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    The current situation that we all are experiencing is so very unfair. It's depressing as hell and after reading the posts in this thread I think of George Harrison's song "Isn't it a Pity". That's sort of funny, but not really. I really have to appreciate all of you that contribute thoughts and news articles because even though I'm not getting the pain meds I really need, I get a feeling of belonging and important info that guides me to creative solutions. Not so long ago I was watching the news and they were showing a protest at the state capitol regarding pain patients having trouble getting their meds, just the thing that we can all relate to. The sad thing about it all is there were only about 10 people there. It was pathetic. How can we have a decent protest when we all feel like crap and don't have the good health we need to even get there. Have I taken my anti depressant today? Maybe I should take two.

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    Quote Originally Posted by NB12345 View Post
    And they don't even mention cigarettes....highly addictive.....probably kills more people then any other drug. But it's legal. And it's a money makes.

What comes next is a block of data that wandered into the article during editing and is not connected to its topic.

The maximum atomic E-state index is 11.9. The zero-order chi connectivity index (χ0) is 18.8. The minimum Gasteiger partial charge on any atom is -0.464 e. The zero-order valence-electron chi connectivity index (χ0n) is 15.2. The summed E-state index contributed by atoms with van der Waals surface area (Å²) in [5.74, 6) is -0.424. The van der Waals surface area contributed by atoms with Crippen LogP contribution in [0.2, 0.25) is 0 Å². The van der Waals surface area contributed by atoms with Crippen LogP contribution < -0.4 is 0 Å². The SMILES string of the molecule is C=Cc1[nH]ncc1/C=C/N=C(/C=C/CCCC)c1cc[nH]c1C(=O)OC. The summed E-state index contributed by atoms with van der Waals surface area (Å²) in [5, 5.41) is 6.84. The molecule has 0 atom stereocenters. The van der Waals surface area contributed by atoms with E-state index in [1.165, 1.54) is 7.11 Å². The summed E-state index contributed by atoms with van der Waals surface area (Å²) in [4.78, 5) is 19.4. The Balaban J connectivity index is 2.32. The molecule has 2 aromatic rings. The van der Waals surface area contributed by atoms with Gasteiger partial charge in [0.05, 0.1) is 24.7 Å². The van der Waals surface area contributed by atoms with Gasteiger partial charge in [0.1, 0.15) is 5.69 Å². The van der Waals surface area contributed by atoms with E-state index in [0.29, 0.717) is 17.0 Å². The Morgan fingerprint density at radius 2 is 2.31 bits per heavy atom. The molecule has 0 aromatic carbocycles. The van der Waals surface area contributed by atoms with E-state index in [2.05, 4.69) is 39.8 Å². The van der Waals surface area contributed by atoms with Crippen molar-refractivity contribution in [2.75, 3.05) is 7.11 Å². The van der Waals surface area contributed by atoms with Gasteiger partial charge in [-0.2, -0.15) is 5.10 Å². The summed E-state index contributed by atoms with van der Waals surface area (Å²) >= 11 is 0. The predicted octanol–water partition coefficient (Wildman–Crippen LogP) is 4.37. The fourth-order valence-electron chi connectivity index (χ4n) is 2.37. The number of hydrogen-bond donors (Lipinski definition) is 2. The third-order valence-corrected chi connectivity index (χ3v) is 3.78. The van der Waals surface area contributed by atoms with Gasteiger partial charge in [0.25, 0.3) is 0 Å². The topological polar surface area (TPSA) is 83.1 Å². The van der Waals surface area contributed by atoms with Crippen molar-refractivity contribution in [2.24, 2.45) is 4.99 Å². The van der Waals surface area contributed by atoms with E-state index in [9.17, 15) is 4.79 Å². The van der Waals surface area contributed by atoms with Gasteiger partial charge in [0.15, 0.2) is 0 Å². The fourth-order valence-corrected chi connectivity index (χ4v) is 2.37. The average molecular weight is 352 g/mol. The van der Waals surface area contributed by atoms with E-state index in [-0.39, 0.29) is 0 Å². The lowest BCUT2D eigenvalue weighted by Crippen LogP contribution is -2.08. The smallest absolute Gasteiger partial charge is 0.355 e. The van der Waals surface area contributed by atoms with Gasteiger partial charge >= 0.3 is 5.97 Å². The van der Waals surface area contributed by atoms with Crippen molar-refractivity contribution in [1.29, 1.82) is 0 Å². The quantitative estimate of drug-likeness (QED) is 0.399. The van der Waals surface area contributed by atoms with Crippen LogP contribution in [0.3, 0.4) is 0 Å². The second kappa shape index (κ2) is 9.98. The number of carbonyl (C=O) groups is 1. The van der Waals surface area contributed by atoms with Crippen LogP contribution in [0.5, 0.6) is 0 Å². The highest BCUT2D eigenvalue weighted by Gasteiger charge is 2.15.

Imo
    @NB12345 "The Big H & Coke Kill 5,000 to 10,000 American's per year" (H e r 0 I n & C0 caIne)
    "Alcohol kills 100,000 American's per year"
    "Tobacco kills 420,000 American's per year" !!!

    Source: Center for Disease Control (ATL GA USA)
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    Quote Originally Posted by Whisperjet727 View Post
    @NB12345 "The Big H & Coke Kill 5,000 to 10,000 American's per year" (H e r 0 I n & C0 caIne)
    "Alcohol kills 100,000 American's per year"
    "Tobacco kills 420,000 American's per year" !!!

    Source: Center for Disease Control (ATL GA USA)
    Yeah, but those make WAY too much money for them to ever get banned. It's so crazy and arbitrary. It really depends on popularity. So I say, make opiate use as popular as possible... (I think they're just finding that out tho...)
    The cause of all suffering is attachment...